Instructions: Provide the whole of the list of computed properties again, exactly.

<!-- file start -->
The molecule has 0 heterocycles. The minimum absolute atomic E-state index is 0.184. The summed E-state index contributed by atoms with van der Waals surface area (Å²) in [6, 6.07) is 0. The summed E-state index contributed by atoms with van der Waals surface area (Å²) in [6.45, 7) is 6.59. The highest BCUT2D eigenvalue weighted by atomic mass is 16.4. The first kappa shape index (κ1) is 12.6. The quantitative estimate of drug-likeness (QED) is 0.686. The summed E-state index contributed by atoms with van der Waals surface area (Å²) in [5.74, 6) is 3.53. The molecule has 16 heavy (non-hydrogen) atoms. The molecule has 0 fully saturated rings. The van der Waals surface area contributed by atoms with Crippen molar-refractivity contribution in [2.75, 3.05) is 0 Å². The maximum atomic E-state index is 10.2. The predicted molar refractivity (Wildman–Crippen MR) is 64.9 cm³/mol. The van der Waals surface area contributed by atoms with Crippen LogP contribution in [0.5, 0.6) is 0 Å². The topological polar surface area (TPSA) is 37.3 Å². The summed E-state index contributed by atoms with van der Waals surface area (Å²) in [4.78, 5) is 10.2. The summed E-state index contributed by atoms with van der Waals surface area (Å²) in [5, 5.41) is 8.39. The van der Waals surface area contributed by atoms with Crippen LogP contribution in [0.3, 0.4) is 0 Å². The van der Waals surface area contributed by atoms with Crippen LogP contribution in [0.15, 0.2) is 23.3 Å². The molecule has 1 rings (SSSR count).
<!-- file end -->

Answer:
The molecule has 0 heterocycles. The minimum absolute atomic E-state index is 0.184. The summed E-state index contributed by atoms with van der Waals surface area (Å²) in [6, 6.07) is 0. The summed E-state index contributed by atoms with van der Waals surface area (Å²) in [6.45, 7) is 6.59. The highest BCUT2D eigenvalue weighted by atomic mass is 16.4. The first kappa shape index (κ1) is 12.6. The quantitative estimate of drug-likeness (QED) is 0.686. The summed E-state index contributed by atoms with van der Waals surface area (Å²) in [5.74, 6) is 3.53. The molecule has 16 heavy (non-hydrogen) atoms. The molecule has 0 fully saturated rings. The van der Waals surface area contributed by atoms with Crippen molar-refractivity contribution in [2.75, 3.05) is 0 Å². The maximum atomic E-state index is 10.2. The predicted molar refractivity (Wildman–Crippen MR) is 64.9 cm³/mol. The van der Waals surface area contributed by atoms with Crippen LogP contribution in [0.5, 0.6) is 0 Å². The topological polar surface area (TPSA) is 37.3 Å². The summed E-state index contributed by atoms with van der Waals surface area (Å²) in [4.78, 5) is 10.2. The summed E-state index contributed by atoms with van der Waals surface area (Å²) in [5, 5.41) is 8.39. The van der Waals surface area contributed by atoms with Crippen LogP contribution in [0.3, 0.4) is 0 Å². The van der Waals surface area contributed by atoms with Crippen LogP contribution in [0.15, 0.2) is 23.3 Å². The molecule has 1 rings (SSSR count).